Michael Buerk goes behind the scenes at five National Trust locations and meets some of the dedicated army who look after Britain's heritage. And he rolls up his sleeves too roped in as a Georgian manservant, guinea pig for 1770s style make-up, painstakingly cleaning a priceless chandelier, learning the ancient craft of hedgelaying, photo-stalking deer, risking the wrath of puffins as he sticks his hand down burrows for a crucial count, helping to lamb a ewe or lining up for the National Scything Championships. You'll see the doughty war reporter and journalist in a very different guise. Each episode is packed with surprises and secrets and reveals just what it takes to ensure the survival of Britain's magnificent heritage. And we meet the unsung heroes behind the scenes who go to extraordinary lengths to safeguard it on our behalf. Featured in this 20 part series for ITV are:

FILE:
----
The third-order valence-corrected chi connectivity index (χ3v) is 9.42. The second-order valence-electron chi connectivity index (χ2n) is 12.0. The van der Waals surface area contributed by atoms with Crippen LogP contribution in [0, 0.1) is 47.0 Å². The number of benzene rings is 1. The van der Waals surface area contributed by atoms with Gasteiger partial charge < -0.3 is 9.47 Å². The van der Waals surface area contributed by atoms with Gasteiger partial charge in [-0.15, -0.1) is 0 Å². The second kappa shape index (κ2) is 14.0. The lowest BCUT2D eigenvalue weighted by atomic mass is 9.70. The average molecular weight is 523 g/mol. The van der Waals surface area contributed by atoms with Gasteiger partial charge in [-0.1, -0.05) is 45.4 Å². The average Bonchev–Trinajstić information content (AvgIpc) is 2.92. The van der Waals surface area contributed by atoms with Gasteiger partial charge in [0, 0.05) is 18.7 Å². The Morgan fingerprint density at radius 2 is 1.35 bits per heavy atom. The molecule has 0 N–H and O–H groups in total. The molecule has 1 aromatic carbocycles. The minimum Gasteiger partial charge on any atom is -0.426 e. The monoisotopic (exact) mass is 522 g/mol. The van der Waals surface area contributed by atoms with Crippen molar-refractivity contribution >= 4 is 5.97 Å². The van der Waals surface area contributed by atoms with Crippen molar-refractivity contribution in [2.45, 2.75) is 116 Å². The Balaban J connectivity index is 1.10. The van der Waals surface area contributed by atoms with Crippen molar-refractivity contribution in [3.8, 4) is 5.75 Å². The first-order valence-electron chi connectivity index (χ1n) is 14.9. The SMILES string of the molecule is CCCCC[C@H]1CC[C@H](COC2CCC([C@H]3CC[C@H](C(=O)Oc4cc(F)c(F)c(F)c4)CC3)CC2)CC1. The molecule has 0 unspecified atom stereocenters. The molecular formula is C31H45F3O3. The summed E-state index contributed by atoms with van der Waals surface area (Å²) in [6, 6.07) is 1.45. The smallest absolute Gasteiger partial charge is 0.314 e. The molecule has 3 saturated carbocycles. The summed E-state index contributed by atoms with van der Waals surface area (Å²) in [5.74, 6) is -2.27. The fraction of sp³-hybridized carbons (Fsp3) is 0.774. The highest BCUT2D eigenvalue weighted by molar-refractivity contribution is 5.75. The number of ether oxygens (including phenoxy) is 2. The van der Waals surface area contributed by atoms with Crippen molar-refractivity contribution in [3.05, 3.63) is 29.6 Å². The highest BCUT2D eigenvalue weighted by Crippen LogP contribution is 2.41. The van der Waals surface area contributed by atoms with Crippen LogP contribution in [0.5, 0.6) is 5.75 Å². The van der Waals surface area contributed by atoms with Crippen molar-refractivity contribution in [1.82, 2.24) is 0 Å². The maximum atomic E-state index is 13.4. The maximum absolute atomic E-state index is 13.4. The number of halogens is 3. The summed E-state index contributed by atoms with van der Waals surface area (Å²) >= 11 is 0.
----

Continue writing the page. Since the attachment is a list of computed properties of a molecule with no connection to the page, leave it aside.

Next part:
Wimpole Hall, Cambridgeshire - the home of Elsie Bambridge, daughter of author Rudyard Kipling. A Palladian jewel, it's also home to the Trust's Home Farm packed with rare farm breeds lovingly tended by stockman Mark Field and his posse of volunteers. Wordsworth House - childhood home of poet William Wordsworth in Cockermouth. The staff here dress as Georgian servants and everything is done the Georgian way from what s grown in the garden to life downstairs. The Lake District - vast tracts of some of the most beautiful landscape in Britain, all of it tended by rangers and volunteers working in all weathers, rescuing stranded tourists and painstakingly protecting the mountains and valleys. The Farne Islands - Dave Steel and his volunteers head to the remote islands off the Northumbrian coast to safeguard one of the UK's most important bird and seal sanctuaries. But life is tough no running water, no electricity in a damp pele tower and the risk of being cut off for weeks by tempestuous seas. Sizergh Castle - a medieval castle standing as the gateway to the Lake District. It's been the home of the Strickland family since the 13th century and 85 year old Mrs. Strickland is in residence. Son and heir, Henry shares family secrets and historical treasures never seen before. Cragside - a fantastical Victorian mansion built for Lord Armstrong, a Geordie-boy-made good, it was the first Victorian home to have central heating and the first to be powered by hydro-electricity. It's perched amongst a thousand acres of man-made grounds blasted out of the Northumbrian landscape.